Season 2 of Imposters is upon us and we're just as curious as you are about what's going to happen with Maddie and all her different personas. As we can barely contain our excitement for the premiere on April 5, Personal Space caught up with body language expert Patti Wood to discuss ways to tell if someone's lying — and we're going to be watching this season through a whole new lens after our chat.
Oh, are you Debbie Doubtful? Let's just say we were pretty shocked to learn that some things we had held as truths about lies are actually more like myths or, at the very least, not always what they seem to be on the surface (much like the characters on this show).
One important thing the body language expert noted is, if someone is a professional liar or someone who built a life and career around lying, it's a much different scenario than the average everyday liar. "The typical everyday liar like you or me, we feel guilty when we lie and we fear being exposed," Wood explained. "So when you talk about 'tells,' how can you tell somebody's lying, the tells appear because somebody is guilty or afraid [and what's} showing is their guilt and/or fear."
With that in mind (and with the assumption that most of us out there are not professional liars), here are a few things to look for below, and even more in the video above.
Myth buster: Talking slowly means someone is lying.
It's not what someone says but how they say it.
"In reality, you go to the extreme of what you are," Wood explained. If the person you're investigating (ahem, speaking to) talks in a particular way in regular settings be it even-paced and soft-voiced or fast and animated, that's what you can consider his or her baseline, or the behavior you're looking for a variation off of. So, while someone who speaks slowly may pause longer and more often, someone who is typically animated, will start speaking louder and more quickly.
Myth buster: Looking up and to the left means someone is lying.
It's not about what direction they look.
It's also important to watch the way the person looks in ordinary situations when asked a question to see what their baseline is for this. "It's called a brain processing cue. If I can watch that enough then I can say when they look to the right, it's when they're recalling and then when they look to left, they're creating," Wood said.
However, "if the person knows ahead of time they're going to be questioned, they can memorize the lie" as their truth, and will be looking in the direction of recall ... when they are actually simply recalling the lie.
Myth buster: Changing the subject is always obvious.
It's not always a dramatic pause or complete topical shift.
If you ask someone a question and they stop talking and get large eyes of shock, yea, you probably are on to something. However, there's a technique called bridging, and it is a sneaky way to redirect a conversation to answer a question you want to answer.
This is a trick many celebrities use in interviews — and you may notice it when you see they're asked one thing ... but they seem to somehow end up on a different topic before you even realized what happened. Think about it like this: Someone asks you what you did over the weekend and you don't want to lie but you also don't want to share. You can then say something like 'hey, you know that new movie that just came out, it's so great' and go into details of what the movie is about, all without ever really saying if you went. And, if you haven't even gone, the person probably won't stop you to ask 'oh so you went to see the movie?' They'll just assume it ... and your problem is solved.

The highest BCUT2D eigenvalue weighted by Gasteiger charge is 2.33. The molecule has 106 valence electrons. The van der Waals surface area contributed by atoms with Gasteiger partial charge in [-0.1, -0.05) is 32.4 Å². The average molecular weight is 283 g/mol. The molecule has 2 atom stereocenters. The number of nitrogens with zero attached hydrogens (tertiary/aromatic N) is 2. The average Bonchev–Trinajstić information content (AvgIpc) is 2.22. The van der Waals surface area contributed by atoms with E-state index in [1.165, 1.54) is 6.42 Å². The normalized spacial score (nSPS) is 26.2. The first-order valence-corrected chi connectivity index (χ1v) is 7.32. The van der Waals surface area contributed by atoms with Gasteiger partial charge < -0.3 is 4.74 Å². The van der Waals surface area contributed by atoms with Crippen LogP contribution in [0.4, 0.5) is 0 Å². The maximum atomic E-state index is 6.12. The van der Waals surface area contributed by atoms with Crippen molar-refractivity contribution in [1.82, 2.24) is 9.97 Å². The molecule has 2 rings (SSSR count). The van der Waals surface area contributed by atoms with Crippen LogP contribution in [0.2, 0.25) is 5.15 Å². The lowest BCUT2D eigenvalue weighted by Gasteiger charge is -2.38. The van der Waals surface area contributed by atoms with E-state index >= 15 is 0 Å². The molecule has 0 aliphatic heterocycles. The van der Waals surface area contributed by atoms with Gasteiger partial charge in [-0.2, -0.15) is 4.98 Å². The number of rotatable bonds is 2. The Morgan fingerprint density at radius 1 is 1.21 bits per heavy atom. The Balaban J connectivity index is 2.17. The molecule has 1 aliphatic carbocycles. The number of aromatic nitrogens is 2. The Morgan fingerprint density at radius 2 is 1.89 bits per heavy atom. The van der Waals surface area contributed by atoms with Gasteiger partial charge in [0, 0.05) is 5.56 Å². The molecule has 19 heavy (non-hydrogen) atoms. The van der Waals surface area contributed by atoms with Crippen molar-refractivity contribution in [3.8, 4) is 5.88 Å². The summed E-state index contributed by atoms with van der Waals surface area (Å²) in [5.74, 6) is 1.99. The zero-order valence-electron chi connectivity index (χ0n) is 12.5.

Myth buster: People who frown are unhappy and hate you/their lives/everything in the world.
You know that saying 'resting b*tch face' ... well, there's actually more to it.
Everyone makes a certain face in what they would consider a neutral state ... and many people's faces are actually more scowly or negative than they may even realize.
You could be in a meeting and you think you're just making a regular ol' neutral face when your boss approaches you after the meeting to ask what's wrong. You're shocked that he may either actually be a psychic because you did completely disagree with what was said, or you think he's wise enough to know you'd be bothered by it. How you take it from there is up to you but think about it this way: Next time you are chatting with a friend on the phone and a topic that may be unpleasant comes up, or even a neutral one, stop and look at yourself in the mirror. You may be surprised to see a resting b*tch face staring back at you.
"In reality, a lot of times, it's their underlying real emotion that's showing and they don't think it's showing, "Wood explained about this phenomenon. "They'll say 'no, I'm not doing that' ... it could be that they grit their teeth or they keep their lips tightly shut. Or they had that furrowed brow."
Yup, we're going to be watching for this on Season 2 — and in our everyday lives, too. Friends you've all been warned.